Difference between revisions of "Blog:Frankenstein's Monster (Atari 2600)"
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The popularity of the Atari 2600 and the success of Activision as the system's first third-party publisher opened the floodgates for other third-parties to saturate the market in the early 1980s. If you're even vaguely familiar with the 2600, you've probably heard of Imagic. Companies like Parker Brothers, Coleco, Mattel, and Sega also made games for the 2600. Then there was Data Age, a California firm started by a group of venture capitalists that has largely been forgotten by history.
First impressions are very important, and Data Age made a lousy one with their initial lineup of titles. Sssnake in particular, a banal Centipede clone, is generally considered one of the worst games on the 2600. Data Age got better over time, though: Journey Escape, based around the band Journey, is merely boring, the shooter Bermuda Triangle is good, and Frankenstein's Monster is knocking on the door of greatness.
Frankenstein's Monster is basically a combination of the multi-level platforming of Donkey Kong and the creature dodging and obstacle hopping of Pitfall. The object is to build a wall around the monster before he's brought to life and goes on a rampage. To do that, you must make your way past ghosts, spiders, and trap doors, down to the dungeon of Dr. Frankenstein's castle.
It is in the dungeon where you'll find a stone for your wall, but you'll have to cross a pool of acid and moving platforms to get it. Then you must go back to the top of the castle and run through a swarm of vampire bats before leaving the stone at its final destination.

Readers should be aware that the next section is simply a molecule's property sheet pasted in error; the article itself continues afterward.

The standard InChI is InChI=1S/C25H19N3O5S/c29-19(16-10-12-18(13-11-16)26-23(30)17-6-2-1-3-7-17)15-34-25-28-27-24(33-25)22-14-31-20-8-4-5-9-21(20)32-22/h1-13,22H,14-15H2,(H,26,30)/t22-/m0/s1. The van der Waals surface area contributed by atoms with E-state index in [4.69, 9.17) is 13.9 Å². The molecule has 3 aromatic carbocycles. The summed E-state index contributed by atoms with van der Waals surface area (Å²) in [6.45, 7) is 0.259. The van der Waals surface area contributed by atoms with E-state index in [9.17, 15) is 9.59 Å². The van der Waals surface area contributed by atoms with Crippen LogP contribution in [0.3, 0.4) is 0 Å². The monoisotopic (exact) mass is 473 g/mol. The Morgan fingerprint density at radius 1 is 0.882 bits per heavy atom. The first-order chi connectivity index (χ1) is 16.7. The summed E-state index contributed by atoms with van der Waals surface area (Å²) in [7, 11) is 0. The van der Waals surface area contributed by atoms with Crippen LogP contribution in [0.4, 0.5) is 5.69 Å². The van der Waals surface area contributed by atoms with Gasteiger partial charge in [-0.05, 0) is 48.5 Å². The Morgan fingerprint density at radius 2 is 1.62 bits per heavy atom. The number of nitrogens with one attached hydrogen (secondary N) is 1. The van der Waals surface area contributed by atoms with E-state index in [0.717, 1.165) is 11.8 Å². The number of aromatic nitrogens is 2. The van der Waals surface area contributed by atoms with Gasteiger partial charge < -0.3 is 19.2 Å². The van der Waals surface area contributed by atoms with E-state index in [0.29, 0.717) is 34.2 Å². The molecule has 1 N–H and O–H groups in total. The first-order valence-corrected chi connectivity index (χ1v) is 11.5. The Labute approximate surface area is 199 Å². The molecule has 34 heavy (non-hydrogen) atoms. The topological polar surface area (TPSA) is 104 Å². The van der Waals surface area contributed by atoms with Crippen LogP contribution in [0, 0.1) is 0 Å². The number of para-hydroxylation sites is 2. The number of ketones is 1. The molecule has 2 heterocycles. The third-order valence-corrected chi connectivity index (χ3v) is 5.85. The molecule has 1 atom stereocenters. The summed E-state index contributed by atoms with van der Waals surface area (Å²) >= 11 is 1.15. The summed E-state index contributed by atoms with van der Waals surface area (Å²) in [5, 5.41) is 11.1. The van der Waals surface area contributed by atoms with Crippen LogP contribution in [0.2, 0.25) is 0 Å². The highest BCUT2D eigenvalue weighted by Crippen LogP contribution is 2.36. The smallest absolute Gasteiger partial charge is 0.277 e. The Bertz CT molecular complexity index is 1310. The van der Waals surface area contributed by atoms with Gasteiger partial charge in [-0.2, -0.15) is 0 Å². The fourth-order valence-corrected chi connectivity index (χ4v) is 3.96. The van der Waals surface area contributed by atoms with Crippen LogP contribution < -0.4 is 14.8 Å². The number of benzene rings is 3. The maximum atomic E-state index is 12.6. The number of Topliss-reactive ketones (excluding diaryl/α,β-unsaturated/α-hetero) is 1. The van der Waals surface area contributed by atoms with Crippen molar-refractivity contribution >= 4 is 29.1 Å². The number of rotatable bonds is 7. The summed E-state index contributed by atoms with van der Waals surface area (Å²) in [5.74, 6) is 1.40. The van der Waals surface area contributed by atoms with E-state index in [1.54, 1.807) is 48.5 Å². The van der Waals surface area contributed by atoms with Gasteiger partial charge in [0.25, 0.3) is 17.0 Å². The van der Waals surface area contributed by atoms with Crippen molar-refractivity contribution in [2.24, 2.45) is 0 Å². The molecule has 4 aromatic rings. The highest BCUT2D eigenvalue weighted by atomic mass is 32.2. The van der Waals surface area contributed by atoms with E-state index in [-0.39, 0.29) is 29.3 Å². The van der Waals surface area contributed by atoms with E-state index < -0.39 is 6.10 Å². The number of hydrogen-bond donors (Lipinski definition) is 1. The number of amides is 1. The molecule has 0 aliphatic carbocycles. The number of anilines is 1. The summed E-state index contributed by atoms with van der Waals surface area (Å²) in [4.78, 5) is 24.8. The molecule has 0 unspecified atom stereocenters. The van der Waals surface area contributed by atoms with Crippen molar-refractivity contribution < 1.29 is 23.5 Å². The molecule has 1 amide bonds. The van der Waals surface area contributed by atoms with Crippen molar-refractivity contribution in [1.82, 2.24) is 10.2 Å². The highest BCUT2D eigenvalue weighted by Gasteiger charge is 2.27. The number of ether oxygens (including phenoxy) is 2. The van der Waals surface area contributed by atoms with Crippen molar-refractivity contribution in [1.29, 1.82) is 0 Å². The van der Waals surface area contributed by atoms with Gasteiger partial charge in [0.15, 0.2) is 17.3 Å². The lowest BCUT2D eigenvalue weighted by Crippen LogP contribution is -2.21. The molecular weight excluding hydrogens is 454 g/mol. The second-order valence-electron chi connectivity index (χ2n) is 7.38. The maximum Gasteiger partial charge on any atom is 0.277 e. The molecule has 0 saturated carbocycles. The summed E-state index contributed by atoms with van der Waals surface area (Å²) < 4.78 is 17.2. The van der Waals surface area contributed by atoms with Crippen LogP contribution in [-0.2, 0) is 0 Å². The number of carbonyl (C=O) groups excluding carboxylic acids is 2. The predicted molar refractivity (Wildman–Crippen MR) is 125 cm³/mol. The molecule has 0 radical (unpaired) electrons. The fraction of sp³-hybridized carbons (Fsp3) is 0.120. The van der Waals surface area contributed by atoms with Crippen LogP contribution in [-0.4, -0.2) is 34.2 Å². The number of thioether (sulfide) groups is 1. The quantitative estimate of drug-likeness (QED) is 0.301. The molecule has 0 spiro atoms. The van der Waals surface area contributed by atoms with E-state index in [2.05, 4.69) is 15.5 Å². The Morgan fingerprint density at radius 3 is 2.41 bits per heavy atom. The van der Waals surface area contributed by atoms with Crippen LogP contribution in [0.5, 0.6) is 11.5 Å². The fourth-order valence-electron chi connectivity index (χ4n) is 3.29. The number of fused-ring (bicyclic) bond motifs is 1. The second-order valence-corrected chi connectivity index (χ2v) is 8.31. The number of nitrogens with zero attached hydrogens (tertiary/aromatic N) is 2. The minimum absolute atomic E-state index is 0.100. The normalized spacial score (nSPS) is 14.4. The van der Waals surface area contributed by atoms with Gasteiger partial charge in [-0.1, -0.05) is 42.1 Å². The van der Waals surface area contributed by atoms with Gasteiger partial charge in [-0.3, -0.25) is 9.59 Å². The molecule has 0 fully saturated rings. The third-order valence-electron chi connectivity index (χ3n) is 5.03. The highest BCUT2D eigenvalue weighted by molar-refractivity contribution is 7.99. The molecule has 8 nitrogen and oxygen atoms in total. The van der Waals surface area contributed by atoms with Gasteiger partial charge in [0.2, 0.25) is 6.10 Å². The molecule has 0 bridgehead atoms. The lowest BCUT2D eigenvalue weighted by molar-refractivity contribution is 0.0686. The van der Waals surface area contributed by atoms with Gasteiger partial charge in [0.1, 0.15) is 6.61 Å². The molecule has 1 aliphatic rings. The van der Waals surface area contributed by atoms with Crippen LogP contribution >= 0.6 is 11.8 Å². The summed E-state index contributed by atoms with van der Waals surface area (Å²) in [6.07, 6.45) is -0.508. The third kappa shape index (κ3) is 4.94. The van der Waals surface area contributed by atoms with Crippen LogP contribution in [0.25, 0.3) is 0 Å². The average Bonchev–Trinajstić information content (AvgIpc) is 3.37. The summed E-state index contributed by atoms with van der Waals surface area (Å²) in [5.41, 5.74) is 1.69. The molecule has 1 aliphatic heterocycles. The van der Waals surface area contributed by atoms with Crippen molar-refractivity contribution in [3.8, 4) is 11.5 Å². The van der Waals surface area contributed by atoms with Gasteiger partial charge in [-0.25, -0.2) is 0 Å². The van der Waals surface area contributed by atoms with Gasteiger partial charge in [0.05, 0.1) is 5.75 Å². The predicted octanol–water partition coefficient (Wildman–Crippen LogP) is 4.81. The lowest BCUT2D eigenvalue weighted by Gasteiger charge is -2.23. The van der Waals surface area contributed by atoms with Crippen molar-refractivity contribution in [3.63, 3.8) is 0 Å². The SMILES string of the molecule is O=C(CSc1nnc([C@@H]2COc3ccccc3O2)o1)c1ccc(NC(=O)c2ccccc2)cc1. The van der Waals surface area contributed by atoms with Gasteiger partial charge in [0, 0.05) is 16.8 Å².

With each round trip, the task becomes more treacherous, all the while the monster grows in power. There is a time limit, so use trap doors to your advantage. You lose points, but you save precious seconds. Succeed and watch the monster fade into oblivion; fail and watch the rampage unfold.
Fun and varied gameplay, a clear goal and ending, a nice game over sequence — Frankenstein's Monster has a lot going for it. It might even be, to use an overused term, a "hidden gem." Unfortunately, neither Franky nor big licenses like Journey were enough to turn the tide. Data Age filed for Chapter 11 bankruptcy in April 1983. (One article suggests Frankenstein's Monster didn't make it to store shelves as a result.)
At this time, we do not know the names of the people who actually developed Data Age's games. One name that comes up with any connection to development is J. Ray Dettling, a science fiction writer who wrote the backstories. He supposedly also designed the games, or at least some of them, and in one interview says he worked on graphics and sound effects on their last few games including Frankenstein's Monster.
According to Activision Anthology (2600 compilation) producer Ken Love, who was trying to put together an Anthology of games by other third-parties, all the games were done by three Chinese programmers — in the US. Hong Kong records show that a company called Data Age Far East Limited existed during this timeframe, but that could have just been related to manufacturing, if it's related at all.
Failed run top; tool-assisted speedrun bottom